A 21st-Century Statesman

By Avlon, John | Newsweek, February 28, 2011 | Go to article overview

A 21st-Century Statesman


Avlon, John, Newsweek


Byline: John Avlon

In the age of Twitter-shortened attention spans, fame is an increasingly powerful weapon of diplomacy. How George Clooney is helping to bring change--and a hefty dose of hope--to Sudan.

As Hollywood scrambles through the final days of jockeying for Oscars, George Clooney's attention is far away--9,000 miles away, to be exact. The veteran Academy Awards campaigner plans to walk the red carpet and crack open an envelope at Sunday's ceremonies, but he has no movie in contention. A different drama is on his mind.

In January, Clooney was back in South Sudan, directing his star power toward helping its people peacefully achieve independence from the northern government of Khartoum after two decades of civil war. With five years' involvement in Sudan, Clooney has begun to define a new role for himself: 21st-century celebrity statesman.

It's an ambitious avocation: Clooney has been leveraging his celebrity to get people to care about something more important than celebrity. South Sudan's January referendum for independence was quickly followed by uprisings that toppled North African and Arab dictatorships, with power moving away from centralized political bureaucracies and toward broader popular engagement. In this new environment--fueled by social networking--fame is a potent commodity that can have more influence on public debate than many elected officials and even some nation-states.

"It's harder for authoritarian regimes to survive, because we can circumvent old structures with cell phones and the Internet," says Clooney. "Celebrity can help focus news media where they have abdicated their responsibility. We can't make policy, but we can 'encourage' politicians more than ever before." Which was why, a few weeks ago, Clooney was being driven in a white pickup down a red dirt road under the watchful eyes of teenage soldiers armed with AK-47s. L.A. was half a world away, but the paparazzi were not far from his mind. "If they're going to follow me anyway," he was saying, "I want them to follow me here."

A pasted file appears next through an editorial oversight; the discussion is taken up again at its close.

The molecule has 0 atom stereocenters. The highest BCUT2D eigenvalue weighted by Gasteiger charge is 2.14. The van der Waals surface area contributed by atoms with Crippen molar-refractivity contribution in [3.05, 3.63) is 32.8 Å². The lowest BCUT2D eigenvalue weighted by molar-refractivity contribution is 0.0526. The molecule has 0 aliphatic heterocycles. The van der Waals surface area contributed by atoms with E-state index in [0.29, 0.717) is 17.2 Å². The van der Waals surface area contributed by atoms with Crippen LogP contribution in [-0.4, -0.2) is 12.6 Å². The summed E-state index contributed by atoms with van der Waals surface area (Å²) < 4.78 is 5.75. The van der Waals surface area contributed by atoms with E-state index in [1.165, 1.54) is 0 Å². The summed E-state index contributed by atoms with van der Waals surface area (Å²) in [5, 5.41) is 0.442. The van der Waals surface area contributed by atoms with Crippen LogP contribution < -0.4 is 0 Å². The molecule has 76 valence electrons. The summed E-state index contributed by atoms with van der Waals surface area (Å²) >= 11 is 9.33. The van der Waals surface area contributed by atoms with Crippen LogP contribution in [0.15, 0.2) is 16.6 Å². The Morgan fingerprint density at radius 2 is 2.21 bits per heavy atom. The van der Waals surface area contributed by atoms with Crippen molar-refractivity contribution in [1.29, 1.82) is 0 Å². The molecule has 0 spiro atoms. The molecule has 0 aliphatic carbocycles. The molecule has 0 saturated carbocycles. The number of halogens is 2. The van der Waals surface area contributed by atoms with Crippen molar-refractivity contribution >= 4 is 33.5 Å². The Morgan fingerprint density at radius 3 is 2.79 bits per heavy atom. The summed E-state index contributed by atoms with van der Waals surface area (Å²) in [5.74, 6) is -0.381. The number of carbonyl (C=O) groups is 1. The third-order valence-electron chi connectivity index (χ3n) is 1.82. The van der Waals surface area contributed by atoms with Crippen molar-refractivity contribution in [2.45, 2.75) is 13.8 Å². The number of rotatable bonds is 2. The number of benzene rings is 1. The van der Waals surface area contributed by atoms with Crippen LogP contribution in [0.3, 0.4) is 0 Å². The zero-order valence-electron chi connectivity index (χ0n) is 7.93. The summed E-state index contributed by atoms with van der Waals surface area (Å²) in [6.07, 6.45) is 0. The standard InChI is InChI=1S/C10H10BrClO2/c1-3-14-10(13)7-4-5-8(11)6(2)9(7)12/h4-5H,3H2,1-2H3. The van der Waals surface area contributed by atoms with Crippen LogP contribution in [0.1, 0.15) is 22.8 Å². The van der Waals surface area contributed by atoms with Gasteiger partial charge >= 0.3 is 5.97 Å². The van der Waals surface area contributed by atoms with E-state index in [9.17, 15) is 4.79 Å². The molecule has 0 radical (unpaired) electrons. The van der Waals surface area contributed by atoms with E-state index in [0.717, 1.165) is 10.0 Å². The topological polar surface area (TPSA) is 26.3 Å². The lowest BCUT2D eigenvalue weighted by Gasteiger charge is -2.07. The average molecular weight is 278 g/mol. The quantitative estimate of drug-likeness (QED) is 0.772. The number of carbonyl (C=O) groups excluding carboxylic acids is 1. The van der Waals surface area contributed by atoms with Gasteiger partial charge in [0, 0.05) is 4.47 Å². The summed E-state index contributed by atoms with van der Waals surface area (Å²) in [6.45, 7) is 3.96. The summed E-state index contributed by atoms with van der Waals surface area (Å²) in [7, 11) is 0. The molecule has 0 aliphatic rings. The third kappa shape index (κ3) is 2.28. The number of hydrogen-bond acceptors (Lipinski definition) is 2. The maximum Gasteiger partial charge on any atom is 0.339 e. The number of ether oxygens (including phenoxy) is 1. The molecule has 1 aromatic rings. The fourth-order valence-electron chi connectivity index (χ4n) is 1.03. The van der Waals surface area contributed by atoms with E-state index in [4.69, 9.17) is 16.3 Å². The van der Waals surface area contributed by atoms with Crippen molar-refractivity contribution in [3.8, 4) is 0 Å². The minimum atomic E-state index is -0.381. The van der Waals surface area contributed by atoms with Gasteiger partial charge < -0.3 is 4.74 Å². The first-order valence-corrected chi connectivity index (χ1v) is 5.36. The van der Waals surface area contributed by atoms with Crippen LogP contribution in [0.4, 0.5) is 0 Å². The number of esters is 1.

Clooney had traveled to the oil-rich contested region of Abyei on the eve of South Sudan's historic referendum. When the polls closed seven days later, Africa's largest nation would be divided into two separate countries by electoral mandate. After witnessing more than 2 million people murdered--including the first genocide of the 21st century, in Darfur--South Sudan would finally be on the path to independence. It was an outcome that even three months earlier appeared unlikely. And Clooney, according to many observers, played a pivotal role.

No one in Abyei has seen a George Clooney movie. His credibility here comes from the multiple trips to Africa, many of them with John Prendergast, cofounder of the Enough Project. Amid the factions, Clooney is seen as a man unconstrained by bureaucracy, with access to power and the ability to amplify a village's voice onto the world stage.

Celebrity statesmen function like freelance diplomats, adopting issue experts and studying policy. More pragmatic than stars turned social activists in the past, they use the levers of power to solve problems. Clooney has Sudanese rebel leaders on speed dial. He's had AK-47s shoved in his chest. And when he's on movie sets, he gets daily Sudan briefings via email.

Now he's gone one step further--George Clooney has a satellite. Privately funded and publicly accessible (SatSentinel.org), this eye in the sky monitors military movements on the north-south border--the powder keg in a region the U.S. director of national intelligence described a year ago as the place on earth where "a new mass killing or genocide is most likely to occur." "I'm not tied to the U.N. or the U.S. government, and so I don't have the same constraints. I'm a guy with a camera from 480 miles up," Clooney says. "I'm the anti-genocide paparazzi."